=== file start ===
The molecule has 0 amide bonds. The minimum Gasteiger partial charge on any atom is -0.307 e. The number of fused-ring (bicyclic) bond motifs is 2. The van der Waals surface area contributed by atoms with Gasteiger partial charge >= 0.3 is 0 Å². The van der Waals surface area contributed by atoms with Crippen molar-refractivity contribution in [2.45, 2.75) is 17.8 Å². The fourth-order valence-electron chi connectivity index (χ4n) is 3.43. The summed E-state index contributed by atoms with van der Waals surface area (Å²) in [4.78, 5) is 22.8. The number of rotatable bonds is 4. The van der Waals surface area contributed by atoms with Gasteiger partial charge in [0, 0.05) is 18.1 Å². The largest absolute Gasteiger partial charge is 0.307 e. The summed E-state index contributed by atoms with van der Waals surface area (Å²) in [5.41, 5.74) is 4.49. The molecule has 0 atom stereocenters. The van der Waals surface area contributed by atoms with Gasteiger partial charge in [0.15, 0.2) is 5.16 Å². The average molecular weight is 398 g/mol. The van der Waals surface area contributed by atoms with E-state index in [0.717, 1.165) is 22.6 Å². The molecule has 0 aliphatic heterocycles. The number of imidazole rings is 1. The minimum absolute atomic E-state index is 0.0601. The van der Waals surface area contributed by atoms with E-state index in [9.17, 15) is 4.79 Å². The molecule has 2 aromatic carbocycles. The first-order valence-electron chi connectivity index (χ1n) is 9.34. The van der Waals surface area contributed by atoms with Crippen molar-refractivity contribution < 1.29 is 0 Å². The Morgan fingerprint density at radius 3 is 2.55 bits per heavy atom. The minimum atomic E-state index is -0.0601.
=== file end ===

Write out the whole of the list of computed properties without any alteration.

The molecule has 0 amide bonds. The minimum Gasteiger partial charge on any atom is -0.307 e. The number of fused-ring (bicyclic) bond motifs is 2. The van der Waals surface area contributed by atoms with Gasteiger partial charge >= 0.3 is 0 Å². The van der Waals surface area contributed by atoms with Crippen molar-refractivity contribution in [2.45, 2.75) is 17.8 Å². The fourth-order valence-electron chi connectivity index (χ4n) is 3.43. The summed E-state index contributed by atoms with van der Waals surface area (Å²) in [4.78, 5) is 22.8. The number of rotatable bonds is 4. The van der Waals surface area contributed by atoms with Gasteiger partial charge in [0, 0.05) is 18.1 Å². The largest absolute Gasteiger partial charge is 0.307 e. The summed E-state index contributed by atoms with van der Waals surface area (Å²) in [5.41, 5.74) is 4.49. The molecule has 0 atom stereocenters. The van der Waals surface area contributed by atoms with Gasteiger partial charge in [0.15, 0.2) is 5.16 Å². The average molecular weight is 398 g/mol. The van der Waals surface area contributed by atoms with E-state index in [0.717, 1.165) is 22.6 Å². The molecule has 0 aliphatic heterocycles. The number of imidazole rings is 1. The minimum absolute atomic E-state index is 0.0601. The van der Waals surface area contributed by atoms with E-state index in [9.17, 15) is 4.79 Å². The molecule has 2 aromatic carbocycles. The first-order valence-electron chi connectivity index (χ1n) is 9.34. The van der Waals surface area contributed by atoms with Crippen molar-refractivity contribution < 1.29 is 0 Å². The Morgan fingerprint density at radius 3 is 2.55 bits per heavy atom. The minimum atomic E-state index is -0.0601.